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Sugar Skull 3x3x3
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A 3x3x3 looking like a Mexican Sugar Skull.

This is a 3x3x3 modification made for representing a Mexican Sugar Skull. México has a very popular tradition called "The day of the dead". This tradition has a lot of elements and symbols and one of them is the Sugar Skull.

In Mexico, in pre-Columbian times, death was seen only as a change, the passage from one stage of life to another. For Mesoamericans it was common to preserve human skulls and use them for the rituals that symbolized the end of that cycle. They were used as an offering to their gods. An offering that recalls the inevitable transition from this world to another.
With the arrival of the Spaniards in Mexico there was a fusion of cultures (a syncretism). All rituals that went against the teachings of the Catholic religion were prohibited. But in many cases, because of the resistance of the indigenous people to eliminate them, they where replaced by others.
This was the case of the custom of honoring the dead, which ended up uniting several indigenous traditions with Spaniards. The Mexicans continued practicing this ceremony and acquired some European techniques. From Spain they brought a technique to make sugar candies (also known as "alfeñiques") and so they began to make the now famous Sugar Skulls to replace the skulls that were used in the rituals.
The Sugar Skulls are usually white with decorations of various colors. The ingredients for its preparation are: sugar, egg white, lemon and a binder called "chautle". And the decorations are made with an icing made of egg, sugar and dyes.
Currently these delicious skull-shaped candies serve to remember the dead and the fate we all share. It is very common to find them as an offering of the also famous "Altar de Muertos" in the "Day of the Dead Festival" that takes place on November 1st and 2nd. This is one of the most famous Mexican traditions, and its protected by UNESCO as a Masterpiece of the Oral and Intangible Heritage of Humanity.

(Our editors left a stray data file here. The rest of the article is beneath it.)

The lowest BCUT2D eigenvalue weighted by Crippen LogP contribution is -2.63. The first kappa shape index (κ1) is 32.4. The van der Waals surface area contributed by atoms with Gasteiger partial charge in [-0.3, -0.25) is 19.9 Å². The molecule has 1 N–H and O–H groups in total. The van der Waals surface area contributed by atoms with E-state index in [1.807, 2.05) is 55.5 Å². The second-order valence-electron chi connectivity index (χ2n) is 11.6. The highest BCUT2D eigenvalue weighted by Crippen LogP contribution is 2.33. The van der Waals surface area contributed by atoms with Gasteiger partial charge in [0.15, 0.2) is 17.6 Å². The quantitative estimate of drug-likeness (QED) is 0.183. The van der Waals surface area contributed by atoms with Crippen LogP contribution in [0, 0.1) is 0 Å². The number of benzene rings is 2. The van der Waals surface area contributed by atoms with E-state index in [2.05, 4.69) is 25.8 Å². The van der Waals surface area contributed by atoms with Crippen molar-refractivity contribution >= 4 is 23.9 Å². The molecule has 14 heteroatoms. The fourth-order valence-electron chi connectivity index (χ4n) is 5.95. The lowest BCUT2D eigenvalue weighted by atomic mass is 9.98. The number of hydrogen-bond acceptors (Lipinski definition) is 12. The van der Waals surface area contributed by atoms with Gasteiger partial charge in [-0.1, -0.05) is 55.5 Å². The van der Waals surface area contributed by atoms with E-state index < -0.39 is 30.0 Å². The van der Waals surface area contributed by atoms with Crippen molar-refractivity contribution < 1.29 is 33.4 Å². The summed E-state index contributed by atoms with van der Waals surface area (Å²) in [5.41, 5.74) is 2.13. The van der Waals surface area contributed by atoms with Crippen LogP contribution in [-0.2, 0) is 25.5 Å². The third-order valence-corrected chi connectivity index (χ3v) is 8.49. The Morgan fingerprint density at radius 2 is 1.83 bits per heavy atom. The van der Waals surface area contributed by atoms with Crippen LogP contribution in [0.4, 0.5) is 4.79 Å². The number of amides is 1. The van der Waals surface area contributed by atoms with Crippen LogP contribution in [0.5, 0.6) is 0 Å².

The altar is a fundamental element in the celebration. Indigenous cultures have the belief that the spirits of the deceased are allowed to return from the world of the dead to enjoy their favorite dishes, flowers and to gather with their families in order to comfort them and confront them to their loss.

There are several offerings that can be placed on the altars, each with its own meaning. The ones you can see in the images are:
• Sugar skull: Used as a reminder that death is always present.
• Pan de muerto (the bread): The Catholic Church presents it as the body of Christ. It is adorned with shapes of bones in allusion to the cross.
• Cempasúchil Flowers: With their smell and color they help direct souls to their home. In some parts of the country it is customary to make paths of petals that serve to guide the deceased with their family and then back again.
• Tequila: You can put any type of drink that has been of the deceased's taste.
• Papel picado: This paper is used in many Mexican celebrations because of its color as a representation of joy.
• Fruit / Food: For the deceased to enjoy the dishes that were their favorite
• Candles: The flame is the light, faith and hope that guides the souls to be able to orient themselves and find their way back home. It is the guide in this and another world.

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